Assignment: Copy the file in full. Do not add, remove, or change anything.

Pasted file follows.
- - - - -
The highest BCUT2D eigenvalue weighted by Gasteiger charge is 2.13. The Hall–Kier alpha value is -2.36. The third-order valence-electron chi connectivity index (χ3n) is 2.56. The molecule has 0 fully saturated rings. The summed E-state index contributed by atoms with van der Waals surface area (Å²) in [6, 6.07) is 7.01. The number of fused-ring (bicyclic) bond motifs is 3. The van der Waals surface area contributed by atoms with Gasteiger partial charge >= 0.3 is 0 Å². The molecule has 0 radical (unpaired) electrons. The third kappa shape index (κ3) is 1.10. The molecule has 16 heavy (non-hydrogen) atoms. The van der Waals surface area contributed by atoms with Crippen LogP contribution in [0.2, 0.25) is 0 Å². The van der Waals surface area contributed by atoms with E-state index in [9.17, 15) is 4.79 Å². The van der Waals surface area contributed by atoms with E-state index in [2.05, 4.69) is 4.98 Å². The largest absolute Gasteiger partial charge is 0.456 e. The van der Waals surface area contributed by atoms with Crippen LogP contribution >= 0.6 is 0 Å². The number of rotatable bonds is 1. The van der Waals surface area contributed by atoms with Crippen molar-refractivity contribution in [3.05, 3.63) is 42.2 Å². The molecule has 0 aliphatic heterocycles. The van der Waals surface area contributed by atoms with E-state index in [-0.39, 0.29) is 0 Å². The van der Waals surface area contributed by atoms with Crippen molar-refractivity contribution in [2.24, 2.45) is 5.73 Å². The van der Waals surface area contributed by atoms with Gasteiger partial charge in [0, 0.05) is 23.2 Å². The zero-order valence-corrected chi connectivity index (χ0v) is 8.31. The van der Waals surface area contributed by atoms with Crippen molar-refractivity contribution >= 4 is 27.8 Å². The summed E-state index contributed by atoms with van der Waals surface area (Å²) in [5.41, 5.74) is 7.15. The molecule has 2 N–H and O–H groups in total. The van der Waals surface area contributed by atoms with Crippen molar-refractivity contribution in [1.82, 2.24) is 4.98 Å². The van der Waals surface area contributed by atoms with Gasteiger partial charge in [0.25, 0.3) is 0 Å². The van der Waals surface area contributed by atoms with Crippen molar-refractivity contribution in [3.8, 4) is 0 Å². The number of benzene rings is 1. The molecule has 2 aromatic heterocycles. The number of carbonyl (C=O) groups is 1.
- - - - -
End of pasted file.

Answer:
The highest BCUT2D eigenvalue weighted by Gasteiger charge is 2.13. The Hall–Kier alpha value is -2.36. The third-order valence-electron chi connectivity index (χ3n) is 2.56. The molecule has 0 fully saturated rings. The summed E-state index contributed by atoms with van der Waals surface area (Å²) in [6, 6.07) is 7.01. The number of fused-ring (bicyclic) bond motifs is 3. The van der Waals surface area contributed by atoms with Gasteiger partial charge >= 0.3 is 0 Å². The molecule has 0 radical (unpaired) electrons. The third kappa shape index (κ3) is 1.10. The molecule has 16 heavy (non-hydrogen) atoms. The van der Waals surface area contributed by atoms with Crippen LogP contribution in [0.2, 0.25) is 0 Å². The van der Waals surface area contributed by atoms with E-state index in [9.17, 15) is 4.79 Å². The van der Waals surface area contributed by atoms with E-state index in [2.05, 4.69) is 4.98 Å². The largest absolute Gasteiger partial charge is 0.456 e. The van der Waals surface area contributed by atoms with Crippen LogP contribution >= 0.6 is 0 Å². The number of rotatable bonds is 1. The van der Waals surface area contributed by atoms with Crippen molar-refractivity contribution in [3.05, 3.63) is 42.2 Å². The molecule has 0 aliphatic heterocycles. The van der Waals surface area contributed by atoms with E-state index in [-0.39, 0.29) is 0 Å². The van der Waals surface area contributed by atoms with Crippen molar-refractivity contribution in [2.24, 2.45) is 5.73 Å². The van der Waals surface area contributed by atoms with Gasteiger partial charge in [0, 0.05) is 23.2 Å². The zero-order valence-corrected chi connectivity index (χ0v) is 8.31. The van der Waals surface area contributed by atoms with Crippen molar-refractivity contribution >= 4 is 27.8 Å². The summed E-state index contributed by atoms with van der Waals surface area (Å²) in [5.41, 5.74) is 7.15. The molecule has 2 N–H and O–H groups in total. The van der Waals surface area contributed by atoms with Crippen molar-refractivity contribution in [1.82, 2.24) is 4.98 Å². The van der Waals surface area contributed by atoms with Gasteiger partial charge in [0.25, 0.3) is 0 Å². The van der Waals surface area contributed by atoms with Crippen molar-refractivity contribution in [3.8, 4) is 0 Å². The number of benzene rings is 1. The molecule has 2 aromatic heterocycles. The number of carbonyl (C=O) groups is 1.